- One to watch: Ohio State is putting together perhaps the best collection of secondary talent in the entire nation as it works on the 2013 recruiting class, but there are already some guys on campus that could make a push for more playing time after spending time on special teams as true freshmen. Armani Reeves impressed with his athleticism and work ethic during his first season with the program, and he could benefit from a big offseason.
- Most valuable player: Roles on special teams just aren't handed out under Urban Meyer, though that doesn't change the fact they're valuable proving grounds for players looking to make an impression, as the Ohio State coach is so heavily involved with the kicking game. It also doesn't just apply to younger players, since it was junior Corey "Philly" Brown's explosive contributions on punt return that seemingly helped his role on offense expand as the season progressed and the Buckeyes gained even more confidence in his ability to make something happen with the football in his hands. Meyer had been somewhat critical of Brown's ability to make defenders miss early in the season, but his 76-yard punt return against Nebraska helped seal a blowout victory and signaled that the wide receiver was turning a corner as a playmaker.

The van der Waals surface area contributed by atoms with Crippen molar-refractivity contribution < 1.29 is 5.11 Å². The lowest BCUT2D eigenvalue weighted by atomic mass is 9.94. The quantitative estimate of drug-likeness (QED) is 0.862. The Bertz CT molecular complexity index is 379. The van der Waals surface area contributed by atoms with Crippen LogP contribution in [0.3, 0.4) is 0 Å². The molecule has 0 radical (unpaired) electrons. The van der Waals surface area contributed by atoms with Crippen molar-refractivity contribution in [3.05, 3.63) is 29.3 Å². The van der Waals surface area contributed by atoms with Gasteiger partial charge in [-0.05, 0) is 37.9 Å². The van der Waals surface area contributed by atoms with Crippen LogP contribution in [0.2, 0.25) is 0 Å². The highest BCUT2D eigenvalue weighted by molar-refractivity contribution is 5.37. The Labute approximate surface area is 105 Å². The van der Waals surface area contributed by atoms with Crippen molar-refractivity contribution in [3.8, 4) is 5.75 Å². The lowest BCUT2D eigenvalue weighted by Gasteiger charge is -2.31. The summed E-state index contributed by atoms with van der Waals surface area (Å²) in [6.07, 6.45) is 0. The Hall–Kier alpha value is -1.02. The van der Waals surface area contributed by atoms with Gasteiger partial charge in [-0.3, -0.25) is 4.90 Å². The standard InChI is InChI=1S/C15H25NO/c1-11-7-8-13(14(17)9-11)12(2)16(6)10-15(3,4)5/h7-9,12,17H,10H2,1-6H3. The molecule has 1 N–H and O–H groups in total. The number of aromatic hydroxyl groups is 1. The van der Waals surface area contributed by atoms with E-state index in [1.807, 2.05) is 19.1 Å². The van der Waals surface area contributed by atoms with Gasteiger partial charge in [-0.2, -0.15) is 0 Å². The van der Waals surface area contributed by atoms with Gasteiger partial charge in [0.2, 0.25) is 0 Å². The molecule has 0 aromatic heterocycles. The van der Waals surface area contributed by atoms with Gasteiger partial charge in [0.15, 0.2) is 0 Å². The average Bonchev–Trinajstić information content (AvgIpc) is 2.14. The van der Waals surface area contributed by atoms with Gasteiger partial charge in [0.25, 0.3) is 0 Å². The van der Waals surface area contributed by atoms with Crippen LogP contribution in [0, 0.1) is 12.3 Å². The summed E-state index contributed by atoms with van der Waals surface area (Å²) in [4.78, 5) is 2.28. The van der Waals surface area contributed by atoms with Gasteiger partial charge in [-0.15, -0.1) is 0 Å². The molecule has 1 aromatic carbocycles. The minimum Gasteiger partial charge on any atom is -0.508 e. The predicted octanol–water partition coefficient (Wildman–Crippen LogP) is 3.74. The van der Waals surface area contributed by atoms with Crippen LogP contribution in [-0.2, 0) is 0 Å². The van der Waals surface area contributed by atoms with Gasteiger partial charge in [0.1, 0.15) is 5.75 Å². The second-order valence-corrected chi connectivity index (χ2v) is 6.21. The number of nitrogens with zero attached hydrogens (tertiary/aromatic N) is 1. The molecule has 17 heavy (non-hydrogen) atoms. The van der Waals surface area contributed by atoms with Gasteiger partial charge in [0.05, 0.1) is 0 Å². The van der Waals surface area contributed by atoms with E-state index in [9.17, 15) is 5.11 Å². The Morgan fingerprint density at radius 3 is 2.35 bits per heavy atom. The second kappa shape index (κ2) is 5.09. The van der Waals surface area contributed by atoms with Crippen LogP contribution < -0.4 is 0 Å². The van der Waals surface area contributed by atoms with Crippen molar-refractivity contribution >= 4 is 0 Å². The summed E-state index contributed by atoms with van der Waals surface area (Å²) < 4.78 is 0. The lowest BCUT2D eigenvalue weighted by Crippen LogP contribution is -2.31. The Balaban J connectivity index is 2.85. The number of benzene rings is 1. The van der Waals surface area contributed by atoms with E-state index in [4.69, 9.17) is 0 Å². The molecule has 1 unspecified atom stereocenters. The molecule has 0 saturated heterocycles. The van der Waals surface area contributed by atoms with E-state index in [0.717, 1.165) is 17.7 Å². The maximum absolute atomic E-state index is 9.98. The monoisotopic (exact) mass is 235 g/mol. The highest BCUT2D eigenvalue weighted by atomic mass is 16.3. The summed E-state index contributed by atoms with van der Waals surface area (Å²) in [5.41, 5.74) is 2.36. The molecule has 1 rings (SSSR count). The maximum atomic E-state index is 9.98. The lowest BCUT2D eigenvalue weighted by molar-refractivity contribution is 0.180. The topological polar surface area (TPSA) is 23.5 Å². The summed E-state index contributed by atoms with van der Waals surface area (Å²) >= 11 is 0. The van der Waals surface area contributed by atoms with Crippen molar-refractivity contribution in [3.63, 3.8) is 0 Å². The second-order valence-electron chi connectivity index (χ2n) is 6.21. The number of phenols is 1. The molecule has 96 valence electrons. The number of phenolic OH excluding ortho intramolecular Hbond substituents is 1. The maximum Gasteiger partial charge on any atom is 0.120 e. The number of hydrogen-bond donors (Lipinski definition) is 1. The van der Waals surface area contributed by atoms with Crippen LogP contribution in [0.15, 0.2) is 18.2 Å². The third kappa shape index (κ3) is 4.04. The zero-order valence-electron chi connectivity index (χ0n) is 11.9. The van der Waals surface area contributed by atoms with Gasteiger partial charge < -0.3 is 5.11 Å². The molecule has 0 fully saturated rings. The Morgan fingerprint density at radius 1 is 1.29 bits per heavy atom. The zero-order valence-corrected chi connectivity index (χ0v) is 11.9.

- Most valuable player: Christian Bryant might have been underrated for the contributions he made at safety, somewhat quietly going about his business and offering a reliable presence in the backend. Travis Howard played the finest, most consistent football of his career and tied for the Big Ten lead with four interceptions. But it was redshirt sophomore Bradley Roby who was the indispensable member of the secondary, transforming himself from a talented but easily distracted cover guy into an elite competitor over the last 12 months -- and developing into a potential high-round draft pick in the process.
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The Buckeyes might also have a few snubs to complain about as well.
The only unbeaten team in the league had plenty of players earn recognition, though there were a few selections that were a bit puzzling. Did the coaches and the media get it right?
Here's a quick rundown:
Coaches' first-team picks
- Defensive tackle Johnathan Hankins
- Defensive end John Simon (Defensive Lineman of the Year)
- Cornerback Bradley Roby
- Quarterback Braxton Miller (Quarterback of the Year)
- Running back Carlos Hyde
- Wide receiver Corey "Philly" Brown
- Linebacker Ryan Shazier
- Safety Christian Bryant
Media first-team picks
- Quarterback Braxton Miller
- Left guard Andrew Norwell
- Defensive end John Simon